How a Montana Prison Is Reforming Its Treatment of People With Disabilities

Our criminal justice system has long struggled to accommodate persons with disabilities. So when a state prison reforms how it treats incarcerated people with disabilities, those reforms can have an immediate and vital effect. As a result of a groundbreaking settlement approved yesterday by Judge Jeremiah Lynch in our case, Langford v. Bullock, just such a set of reforms is now underway at the Montana State Prison.

While life at Montana State Prison is certainly difficult for all prisoners, it is especially hard on those who are disabled. Deaf prisoners have been punished for failing to respond to orders to stand for count issued through an intercom they could not hear. Men with mobility impairments, many of whom are elderly due to the long sentences handed down in the state, were denied access to vocational and educational programs the prison offered on the second floor of one of its buildings and in areas that were otherwise inaccessible. 

Prisoners with mental disabilities have been punished for behavior that is the product of their disability, including instances where they have cut or otherwise harmed themselves. Too often prisoners with mental disabilities are placed in solitary confinement cells after sham disciplinary hearings that they were unable to understand or participate in due to their illnesses.     

This is discrimination, pure and simple. It is also illegal under the Americans with Disabilities Act, a federal statute that bars disability-based discrimination and punishment and prohibits prisons and jails from denying disabled prisoners access to programs, services, and activities available to other prisoners. 

The sweeping settlement agreement, when fully implemented, will turn the promise of the Americans with Disabilities Act into reality at Montana State Prison. The settlement requires prison officials to institute a reliable system to track prisoners with disabilities and accommodate them so they have equal access to all programs and services offered at the prison.  It requires the creation of a viable grievance process for disability-related complaints, which will be handled by a full-time ADA coordinator responsible for overseeing an ADA compliance program.

The disciplinary process will be overhauled to bar punishment of prisoners for behavior that is the result of their disability. Hearings, classes, and other programs will be modified so those with cognitive disabilities will be able to meaningfully participate, which increases their chances for early release and parole. The building where classes are held on the second floor is now equipped with an elevator. Ramps and walkways have been built and repaired, and will be maintained, so that the entire facility is accessible to those with mobility impairments.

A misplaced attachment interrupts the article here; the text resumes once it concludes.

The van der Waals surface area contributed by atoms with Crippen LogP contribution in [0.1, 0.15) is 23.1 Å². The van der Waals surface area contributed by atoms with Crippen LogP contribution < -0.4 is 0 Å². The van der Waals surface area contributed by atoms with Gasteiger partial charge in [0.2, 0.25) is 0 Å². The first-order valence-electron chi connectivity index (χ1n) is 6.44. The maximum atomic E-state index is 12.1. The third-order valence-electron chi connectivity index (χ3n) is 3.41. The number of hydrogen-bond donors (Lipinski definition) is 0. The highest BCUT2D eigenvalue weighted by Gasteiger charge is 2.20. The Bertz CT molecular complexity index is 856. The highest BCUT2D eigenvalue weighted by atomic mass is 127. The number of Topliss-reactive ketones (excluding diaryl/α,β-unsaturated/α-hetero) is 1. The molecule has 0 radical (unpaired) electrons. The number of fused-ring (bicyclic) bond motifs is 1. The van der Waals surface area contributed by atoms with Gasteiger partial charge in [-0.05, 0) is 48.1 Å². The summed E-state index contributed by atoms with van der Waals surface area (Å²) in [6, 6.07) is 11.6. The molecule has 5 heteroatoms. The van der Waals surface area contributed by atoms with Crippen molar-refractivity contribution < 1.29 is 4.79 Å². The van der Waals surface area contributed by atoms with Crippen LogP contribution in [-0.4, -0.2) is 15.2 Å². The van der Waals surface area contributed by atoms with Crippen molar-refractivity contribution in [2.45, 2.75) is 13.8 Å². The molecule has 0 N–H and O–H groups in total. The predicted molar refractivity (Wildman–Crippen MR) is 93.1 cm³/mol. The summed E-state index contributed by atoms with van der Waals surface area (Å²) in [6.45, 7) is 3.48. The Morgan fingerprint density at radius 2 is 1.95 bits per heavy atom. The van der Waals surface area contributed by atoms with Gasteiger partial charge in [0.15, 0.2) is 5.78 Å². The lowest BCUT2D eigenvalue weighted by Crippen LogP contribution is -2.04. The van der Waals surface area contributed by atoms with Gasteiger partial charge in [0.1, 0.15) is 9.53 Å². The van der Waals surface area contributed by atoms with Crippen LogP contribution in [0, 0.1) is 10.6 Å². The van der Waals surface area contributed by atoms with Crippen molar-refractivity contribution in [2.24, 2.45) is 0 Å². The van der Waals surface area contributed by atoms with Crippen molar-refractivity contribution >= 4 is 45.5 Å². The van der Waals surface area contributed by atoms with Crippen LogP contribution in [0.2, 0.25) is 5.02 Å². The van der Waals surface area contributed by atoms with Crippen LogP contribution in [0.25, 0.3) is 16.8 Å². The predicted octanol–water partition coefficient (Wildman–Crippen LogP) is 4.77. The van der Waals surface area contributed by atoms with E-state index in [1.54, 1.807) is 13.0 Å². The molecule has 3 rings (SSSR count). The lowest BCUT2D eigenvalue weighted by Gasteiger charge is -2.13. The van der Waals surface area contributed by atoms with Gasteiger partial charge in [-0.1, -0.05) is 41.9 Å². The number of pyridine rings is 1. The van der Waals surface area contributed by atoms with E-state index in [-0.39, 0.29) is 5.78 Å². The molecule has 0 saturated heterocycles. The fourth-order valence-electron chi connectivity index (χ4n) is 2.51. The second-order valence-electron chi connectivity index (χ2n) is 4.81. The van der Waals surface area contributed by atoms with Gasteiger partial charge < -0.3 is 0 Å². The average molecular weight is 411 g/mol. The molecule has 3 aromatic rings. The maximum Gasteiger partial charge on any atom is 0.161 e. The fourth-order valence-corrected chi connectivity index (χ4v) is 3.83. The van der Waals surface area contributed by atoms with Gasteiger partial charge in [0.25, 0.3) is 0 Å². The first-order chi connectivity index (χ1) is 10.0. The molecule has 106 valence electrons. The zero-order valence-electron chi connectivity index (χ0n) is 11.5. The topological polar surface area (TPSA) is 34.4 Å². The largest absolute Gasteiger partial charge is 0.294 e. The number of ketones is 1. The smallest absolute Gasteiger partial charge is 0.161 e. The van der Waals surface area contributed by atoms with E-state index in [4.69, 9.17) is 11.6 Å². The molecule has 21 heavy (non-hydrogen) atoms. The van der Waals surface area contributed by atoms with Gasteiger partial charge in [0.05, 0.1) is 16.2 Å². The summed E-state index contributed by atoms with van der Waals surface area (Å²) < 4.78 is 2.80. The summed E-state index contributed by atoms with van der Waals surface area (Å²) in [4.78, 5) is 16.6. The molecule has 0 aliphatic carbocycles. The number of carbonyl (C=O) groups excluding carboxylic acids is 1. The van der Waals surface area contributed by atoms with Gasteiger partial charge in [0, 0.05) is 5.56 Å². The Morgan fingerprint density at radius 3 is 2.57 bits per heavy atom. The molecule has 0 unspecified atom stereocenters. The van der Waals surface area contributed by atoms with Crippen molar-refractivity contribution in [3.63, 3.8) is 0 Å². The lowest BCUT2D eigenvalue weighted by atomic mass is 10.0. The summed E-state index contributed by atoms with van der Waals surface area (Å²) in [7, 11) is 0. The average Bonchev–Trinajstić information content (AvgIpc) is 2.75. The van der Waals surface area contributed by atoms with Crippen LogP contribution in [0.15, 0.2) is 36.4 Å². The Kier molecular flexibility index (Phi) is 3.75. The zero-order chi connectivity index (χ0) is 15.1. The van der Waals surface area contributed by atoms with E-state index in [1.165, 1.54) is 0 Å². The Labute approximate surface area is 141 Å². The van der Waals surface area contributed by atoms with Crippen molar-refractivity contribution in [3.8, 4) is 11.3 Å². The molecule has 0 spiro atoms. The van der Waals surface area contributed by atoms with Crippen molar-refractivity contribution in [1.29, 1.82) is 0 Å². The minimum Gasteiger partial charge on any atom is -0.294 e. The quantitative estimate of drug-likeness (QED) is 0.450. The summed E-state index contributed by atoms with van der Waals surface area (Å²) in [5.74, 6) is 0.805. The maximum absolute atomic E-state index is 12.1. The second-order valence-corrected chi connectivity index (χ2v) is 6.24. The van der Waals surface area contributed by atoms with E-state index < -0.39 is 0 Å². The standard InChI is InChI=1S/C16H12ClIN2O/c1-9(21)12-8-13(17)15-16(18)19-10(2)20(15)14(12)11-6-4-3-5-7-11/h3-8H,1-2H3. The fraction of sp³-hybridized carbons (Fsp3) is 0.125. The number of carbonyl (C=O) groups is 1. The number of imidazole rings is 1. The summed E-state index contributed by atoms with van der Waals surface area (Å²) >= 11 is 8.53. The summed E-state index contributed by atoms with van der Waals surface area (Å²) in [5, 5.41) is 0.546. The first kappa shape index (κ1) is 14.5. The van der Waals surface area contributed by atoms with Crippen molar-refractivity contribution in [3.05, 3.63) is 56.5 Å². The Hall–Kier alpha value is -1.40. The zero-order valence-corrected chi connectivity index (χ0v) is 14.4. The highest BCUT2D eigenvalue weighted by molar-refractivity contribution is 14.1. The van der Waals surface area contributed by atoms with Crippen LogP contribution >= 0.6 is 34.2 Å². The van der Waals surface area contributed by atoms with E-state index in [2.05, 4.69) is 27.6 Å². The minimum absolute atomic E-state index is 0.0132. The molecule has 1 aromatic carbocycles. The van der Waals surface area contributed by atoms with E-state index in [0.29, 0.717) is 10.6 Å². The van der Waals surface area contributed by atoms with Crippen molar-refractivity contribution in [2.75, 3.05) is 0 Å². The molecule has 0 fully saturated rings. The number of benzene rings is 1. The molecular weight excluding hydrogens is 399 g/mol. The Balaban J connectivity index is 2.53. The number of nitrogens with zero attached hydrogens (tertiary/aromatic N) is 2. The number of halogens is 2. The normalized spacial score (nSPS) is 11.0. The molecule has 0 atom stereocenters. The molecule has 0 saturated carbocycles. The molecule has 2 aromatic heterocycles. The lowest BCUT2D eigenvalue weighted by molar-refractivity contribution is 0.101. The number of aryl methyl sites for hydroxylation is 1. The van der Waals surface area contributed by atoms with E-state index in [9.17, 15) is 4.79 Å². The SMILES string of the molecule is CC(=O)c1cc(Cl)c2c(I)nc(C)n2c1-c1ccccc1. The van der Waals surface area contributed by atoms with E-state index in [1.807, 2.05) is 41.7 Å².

These changes will make an enormous difference in the day-to-day lives of disabled prisoners. Rather than being isolated in their cells, these men can now complete the programs and classes they were court-ordered to finish before they can be considered for parole. Their vocational training will not only increase their chance to earn freedom, but it will also help them to successfully transition back into society once they complete their prison terms.  

What is happening at Montana State Prison can and must be replicated in prisons and jails across the country. The abuse and neglect that prisoners with disabilities face isn’t confined to Montana. Roughly 32 percent of prisoners and 40 percent of jail detainees self-report at least one disability. Individuals with serious mental disabilities continue to be jailed more often, and for far longer, than others. Incarcerated men and women with disabilities face not only the threat of physical abuse, but of being isolated and denied access to basic services and programs which they could use to prepare for reentry and speed their release.

It took a lawsuit to secure basic accommodations for the disabled men at Montana State Prison. The ADA is a potent weapon in the fight for reform, one that must be wielded vigorously against other corrections facilities across the nation.

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Dr. Timothy Leary

Just who is going to be required to pay for all the pampering and mollycotelling?

Anonymous

Accessibility and recognition/ meeting of someone’s needs based on disability is not mollycoddling. Do you recall your oath of “Do no harm”? Not addressing the needs of those who are disabled causes harm.

Anonymous

Great article. Small matter: this is a photo of the historic prison that has not been in use for many years. I think it implies something visually that is not true.

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